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Hiked gum disease risk with rheumatoid arthritis
[Posted: Thu 09/08/2012 by Gillian Tsoi www.irishhealth.com]
Gum disease is four times more common in people with rheumatoid arthritis and also tends to be more severe, according to scientists.
Researchers studied 91 adults with rheumatoid arthritis and a comparison group of 93 healthy people, matched for age and sex.
All participants were non-smokers, as smoking is a known risk factor for rheumatoid arthritis. It is also strongly linked with the production of antibodies, which signals a systemic reaction to a person's own proteins (ACPAs).
None of the people with rheumatoid arthritis had been treated with arthritis drugs known as disease modifying drugs, or DMARD, for short.
The severity of the gum disease was assessed by quizzing the study participants about their symptoms.
These included swollen and bleeding gums, sensitive teeth, loose teeth, and a history of tooth loss caused by gum disease. How far the gum had receded from the surface of the tooth, known as pocketing, was also measured.
Almost two thirds of patients (just under 65%) with rheumatoid arthritis had evidence of gum disease, compared with just over one in four (28%) of their healthy peers.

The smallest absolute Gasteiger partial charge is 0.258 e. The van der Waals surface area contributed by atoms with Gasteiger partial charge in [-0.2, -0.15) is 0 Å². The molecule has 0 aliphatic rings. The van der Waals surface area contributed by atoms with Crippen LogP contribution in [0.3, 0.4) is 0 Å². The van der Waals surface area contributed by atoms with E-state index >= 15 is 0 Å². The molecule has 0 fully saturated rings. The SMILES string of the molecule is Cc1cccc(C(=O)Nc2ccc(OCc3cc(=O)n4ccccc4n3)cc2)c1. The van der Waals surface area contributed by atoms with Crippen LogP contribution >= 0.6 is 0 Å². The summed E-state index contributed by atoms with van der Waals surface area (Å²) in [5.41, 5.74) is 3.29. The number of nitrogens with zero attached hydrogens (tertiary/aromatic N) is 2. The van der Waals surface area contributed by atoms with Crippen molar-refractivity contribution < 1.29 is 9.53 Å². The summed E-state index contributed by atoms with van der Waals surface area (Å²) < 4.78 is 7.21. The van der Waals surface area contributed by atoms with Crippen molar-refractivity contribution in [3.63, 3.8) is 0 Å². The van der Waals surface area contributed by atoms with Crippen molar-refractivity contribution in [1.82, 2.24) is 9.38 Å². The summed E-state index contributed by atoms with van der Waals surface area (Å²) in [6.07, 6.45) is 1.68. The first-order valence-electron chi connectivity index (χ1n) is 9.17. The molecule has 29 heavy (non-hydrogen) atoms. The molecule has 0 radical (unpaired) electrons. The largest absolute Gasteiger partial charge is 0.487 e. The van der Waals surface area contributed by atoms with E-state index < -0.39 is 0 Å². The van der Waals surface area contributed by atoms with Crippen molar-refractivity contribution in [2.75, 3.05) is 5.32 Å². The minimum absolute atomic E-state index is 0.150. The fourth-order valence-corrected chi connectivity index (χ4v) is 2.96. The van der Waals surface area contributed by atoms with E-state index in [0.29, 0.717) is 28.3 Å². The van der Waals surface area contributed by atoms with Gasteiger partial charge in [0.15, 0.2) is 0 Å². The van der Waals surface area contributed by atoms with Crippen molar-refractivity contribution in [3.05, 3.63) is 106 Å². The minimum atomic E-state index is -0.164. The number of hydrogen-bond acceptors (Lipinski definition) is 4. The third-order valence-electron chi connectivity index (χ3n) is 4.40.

Overall, patients with rheumatoid arthritis were four times as likely to have gum disease. And their gum disease also tended to be more severe.
The depth of pocketing was also significantly greater among those with rheumatoid arthritis and especially among those who tested positive for ACPA, compared with those in the healthy group.
Those who tested positive for ACPA had had their rheumatoid arthritis for longer, had higher levels of disease activity, and higher levels of inflammation than those who tested negative.
Porphyromonas gingivalis is one of the main bacteria behind gum disease, and it is also the only organism known to produce an enzyme capable of generating ACPA in gum tissue.
Even those with rheumatoid arthritis, but without serious gum disease, as measured by pocketing, had symptoms, such as bleeding and swollen gums and sensitive teeth, but tooth loss was seen only in those with serious gum disease.
But mild gum disease in patients with rheumatoid arthritis may become more serious, and include testing positive for ACPA, suggest the authors. Published research indicates that ACPA antibody levels increase the longer a person has had rheumatoid arthritis.
The study was published online in the Annals of the Rheumatic Diseases.
Rheumatoid arthritis is a long-term disease that leads to inflammation of the joints and surrounding tissues. It can also affect other organs.bIts cause is unknown and it is an autoimmune disease, which means the body's immune system mistakenly attacks healthy tissue.
The condition usually occurs in middle age and is more common among women.
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